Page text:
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Italian minister of foreign affairs Luigi Di Maio reacted with fury at the decision and accused Greece of disrespect. Greek health chiefs said they would conduct coronavirus tests on visitors flying in from airports in areas deemed high-risk by the European Union’s aviation safety agency EASA when it opens its airports to tourism traffic on June 15.
We believe in the European spirit, but we are ready to close the borders to those who do not respect us
Luigi di Maio
These include the northern Italian regions hit hardest by the pandemic: Emilia-Romagna, Lombardy, Piedmont and Veneto.
Mr Di Maio said: “We believe in the European spirit, but we are ready to close the borders to those who do not respect us.
“The game will open on June 3, because dealing with a foreign state while we still have restrictive rules inside is complicated.”
Mr Di Maio said he planned to contact his Greek counterpart Nikos Dendias to discuss the matter before flying to Athens on June 9 for talks on epidemiological trends in the different regions.
He said: “Italy has distinguished itself for transparency and our data are very comforting.
“We do not want to raise controversy but if someone thinks of closing the door on us only for their own interests, then we will respond.
“We will also close the door to those who don’t respect us.”
Greece has announced Athens and Thessaloniki airports will welcome international flights from June 15 to June 30 but passengers who come from areas defined as “high risk” will have to undergo a test.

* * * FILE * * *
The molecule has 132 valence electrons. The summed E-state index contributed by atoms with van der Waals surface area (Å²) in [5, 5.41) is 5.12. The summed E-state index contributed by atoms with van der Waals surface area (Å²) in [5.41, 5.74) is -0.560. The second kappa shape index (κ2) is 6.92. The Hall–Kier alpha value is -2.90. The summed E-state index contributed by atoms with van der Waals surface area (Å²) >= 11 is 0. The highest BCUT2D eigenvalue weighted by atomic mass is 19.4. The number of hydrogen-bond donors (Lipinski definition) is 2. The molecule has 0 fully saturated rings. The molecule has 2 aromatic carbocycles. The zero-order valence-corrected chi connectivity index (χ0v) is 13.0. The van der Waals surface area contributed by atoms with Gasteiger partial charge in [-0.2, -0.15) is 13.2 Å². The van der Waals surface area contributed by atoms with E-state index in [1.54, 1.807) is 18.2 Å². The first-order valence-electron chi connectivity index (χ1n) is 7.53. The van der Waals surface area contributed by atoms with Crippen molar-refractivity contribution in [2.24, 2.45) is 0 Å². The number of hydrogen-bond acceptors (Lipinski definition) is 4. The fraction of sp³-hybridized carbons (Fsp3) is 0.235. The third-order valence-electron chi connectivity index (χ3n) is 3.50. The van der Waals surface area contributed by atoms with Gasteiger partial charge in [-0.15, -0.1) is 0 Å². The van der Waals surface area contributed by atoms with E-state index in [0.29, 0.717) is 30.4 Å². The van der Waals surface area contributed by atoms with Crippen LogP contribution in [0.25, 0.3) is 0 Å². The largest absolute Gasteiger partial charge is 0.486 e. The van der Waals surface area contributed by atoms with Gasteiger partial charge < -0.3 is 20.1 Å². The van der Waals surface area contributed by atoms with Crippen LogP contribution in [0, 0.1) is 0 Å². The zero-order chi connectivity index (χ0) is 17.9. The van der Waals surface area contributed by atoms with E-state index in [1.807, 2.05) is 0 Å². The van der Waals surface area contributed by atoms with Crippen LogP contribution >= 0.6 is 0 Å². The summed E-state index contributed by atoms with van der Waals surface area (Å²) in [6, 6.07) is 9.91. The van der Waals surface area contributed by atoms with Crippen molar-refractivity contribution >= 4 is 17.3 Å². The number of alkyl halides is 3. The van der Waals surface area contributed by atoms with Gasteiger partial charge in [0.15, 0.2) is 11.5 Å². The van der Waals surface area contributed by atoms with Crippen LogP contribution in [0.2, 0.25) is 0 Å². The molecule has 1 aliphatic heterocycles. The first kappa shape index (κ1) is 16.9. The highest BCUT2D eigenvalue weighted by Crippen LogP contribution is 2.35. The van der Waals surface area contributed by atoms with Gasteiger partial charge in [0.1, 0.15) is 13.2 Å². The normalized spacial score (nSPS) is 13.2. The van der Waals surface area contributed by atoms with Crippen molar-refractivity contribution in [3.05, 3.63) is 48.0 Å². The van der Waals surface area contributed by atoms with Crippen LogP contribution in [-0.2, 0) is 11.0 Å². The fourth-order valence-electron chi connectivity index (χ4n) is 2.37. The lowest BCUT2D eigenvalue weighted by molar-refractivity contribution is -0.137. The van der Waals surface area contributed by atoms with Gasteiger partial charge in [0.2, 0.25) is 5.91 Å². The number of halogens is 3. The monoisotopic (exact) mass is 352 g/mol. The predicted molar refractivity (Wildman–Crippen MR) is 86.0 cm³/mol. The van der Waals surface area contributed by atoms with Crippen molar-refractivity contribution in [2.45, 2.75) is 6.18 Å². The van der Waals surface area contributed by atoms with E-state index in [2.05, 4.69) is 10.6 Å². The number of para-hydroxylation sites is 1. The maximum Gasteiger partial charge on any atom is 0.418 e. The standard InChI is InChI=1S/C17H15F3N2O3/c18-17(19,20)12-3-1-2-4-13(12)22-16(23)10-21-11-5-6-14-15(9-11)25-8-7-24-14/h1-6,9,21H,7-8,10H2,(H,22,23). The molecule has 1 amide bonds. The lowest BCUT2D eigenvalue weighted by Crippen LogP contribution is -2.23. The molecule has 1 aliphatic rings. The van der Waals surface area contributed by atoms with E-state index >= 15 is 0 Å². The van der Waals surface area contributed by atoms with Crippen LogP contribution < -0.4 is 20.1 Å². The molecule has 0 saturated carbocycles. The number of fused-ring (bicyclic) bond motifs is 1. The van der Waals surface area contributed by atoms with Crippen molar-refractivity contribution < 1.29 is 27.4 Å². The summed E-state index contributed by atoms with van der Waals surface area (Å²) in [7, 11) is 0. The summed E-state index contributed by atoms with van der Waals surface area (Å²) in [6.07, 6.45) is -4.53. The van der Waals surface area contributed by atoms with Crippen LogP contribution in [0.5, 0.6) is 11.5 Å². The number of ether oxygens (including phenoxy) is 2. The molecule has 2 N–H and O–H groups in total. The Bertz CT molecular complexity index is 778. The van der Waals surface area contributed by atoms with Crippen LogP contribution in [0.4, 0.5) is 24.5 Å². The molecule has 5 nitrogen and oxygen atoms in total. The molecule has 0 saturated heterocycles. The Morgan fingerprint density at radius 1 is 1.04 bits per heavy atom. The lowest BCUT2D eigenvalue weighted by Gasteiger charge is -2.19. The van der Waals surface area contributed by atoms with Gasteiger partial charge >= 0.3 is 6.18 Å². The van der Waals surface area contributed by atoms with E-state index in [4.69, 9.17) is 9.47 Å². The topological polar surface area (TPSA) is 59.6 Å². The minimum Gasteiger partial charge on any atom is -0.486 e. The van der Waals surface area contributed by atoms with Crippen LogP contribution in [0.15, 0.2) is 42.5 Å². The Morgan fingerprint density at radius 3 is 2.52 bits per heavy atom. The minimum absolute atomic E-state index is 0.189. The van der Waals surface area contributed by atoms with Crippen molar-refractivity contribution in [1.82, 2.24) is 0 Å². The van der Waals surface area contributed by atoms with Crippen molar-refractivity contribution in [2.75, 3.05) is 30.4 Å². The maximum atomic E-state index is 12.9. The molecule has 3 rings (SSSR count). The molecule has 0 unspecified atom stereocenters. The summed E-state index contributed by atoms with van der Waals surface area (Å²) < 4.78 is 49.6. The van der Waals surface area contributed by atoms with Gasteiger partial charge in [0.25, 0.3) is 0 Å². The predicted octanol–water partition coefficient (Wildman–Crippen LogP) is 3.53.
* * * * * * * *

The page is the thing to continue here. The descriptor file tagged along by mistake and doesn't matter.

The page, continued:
Those who test negative will then be placed under hotel quarantine for seven days but visitors with a positive test result face 14 days in isolation.
All Greek airports will open to international flights from July 1 with random tests for passengers on arrival.
Venetian governor Luca Zaia was also enraged by the quarantine rules and accused Athens of “hallucinating”.
He said: “Greece must eliminate these nonsense limitations.
“First it closed borders to Italy, then it restricted entrance to four regions, then promised the opening in late July.”
Mr Zaia said “the attitude is incomprehensible” given that Greece is in the EU’s Schengen Zone.
Lombardy health chief Giulio Gallera said: “In Europe there are nations that have had many more infections both in absolute terms and by inhabitants.”
He called on the EU for an “indication of unity” with “common rules for all”.
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A nationwide lockdown imposed in March helped Greece contain the spread of infections to just below 3,000 cases, a relatively low number compared with elsewhere in the EU.
But it brought the tourism sector to a virtual standstill.
(Additional reporting by Maria Ortega)
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